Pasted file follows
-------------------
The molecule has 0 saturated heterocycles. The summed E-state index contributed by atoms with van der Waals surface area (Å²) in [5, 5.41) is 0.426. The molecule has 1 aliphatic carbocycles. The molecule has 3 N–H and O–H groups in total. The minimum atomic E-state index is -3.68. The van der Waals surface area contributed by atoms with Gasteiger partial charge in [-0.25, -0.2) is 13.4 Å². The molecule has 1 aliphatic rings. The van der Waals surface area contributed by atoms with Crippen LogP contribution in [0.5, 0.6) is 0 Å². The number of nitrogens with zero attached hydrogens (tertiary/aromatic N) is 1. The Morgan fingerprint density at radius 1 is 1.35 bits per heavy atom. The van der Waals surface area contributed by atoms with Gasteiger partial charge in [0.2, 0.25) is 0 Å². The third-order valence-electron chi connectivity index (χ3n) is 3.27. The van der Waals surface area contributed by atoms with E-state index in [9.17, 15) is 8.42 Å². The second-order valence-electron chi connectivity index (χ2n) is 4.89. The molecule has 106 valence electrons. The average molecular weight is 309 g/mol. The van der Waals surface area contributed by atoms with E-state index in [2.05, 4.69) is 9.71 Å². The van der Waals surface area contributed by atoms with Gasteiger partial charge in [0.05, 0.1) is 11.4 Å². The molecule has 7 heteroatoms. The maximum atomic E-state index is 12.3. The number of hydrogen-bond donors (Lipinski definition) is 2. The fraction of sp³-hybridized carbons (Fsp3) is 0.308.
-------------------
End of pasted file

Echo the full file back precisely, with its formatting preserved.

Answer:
The molecule has 0 saturated heterocycles. The summed E-state index contributed by atoms with van der Waals surface area (Å²) in [5, 5.41) is 0.426. The molecule has 1 aliphatic carbocycles. The molecule has 3 N–H and O–H groups in total. The minimum atomic E-state index is -3.68. The van der Waals surface area contributed by atoms with Gasteiger partial charge in [-0.25, -0.2) is 13.4 Å². The molecule has 1 aliphatic rings. The van der Waals surface area contributed by atoms with Crippen LogP contribution in [0.5, 0.6) is 0 Å². The number of nitrogens with zero attached hydrogens (tertiary/aromatic N) is 1. The Morgan fingerprint density at radius 1 is 1.35 bits per heavy atom. The van der Waals surface area contributed by atoms with Gasteiger partial charge in [0.2, 0.25) is 0 Å². The third-order valence-electron chi connectivity index (χ3n) is 3.27. The van der Waals surface area contributed by atoms with E-state index in [9.17, 15) is 8.42 Å². The second-order valence-electron chi connectivity index (χ2n) is 4.89. The molecule has 106 valence electrons. The average molecular weight is 309 g/mol. The van der Waals surface area contributed by atoms with E-state index in [2.05, 4.69) is 9.71 Å². The van der Waals surface area contributed by atoms with Gasteiger partial charge in [0.05, 0.1) is 11.4 Å². The molecule has 7 heteroatoms. The maximum atomic E-state index is 12.3. The number of hydrogen-bond donors (Lipinski definition) is 2. The fraction of sp³-hybridized carbons (Fsp3) is 0.308.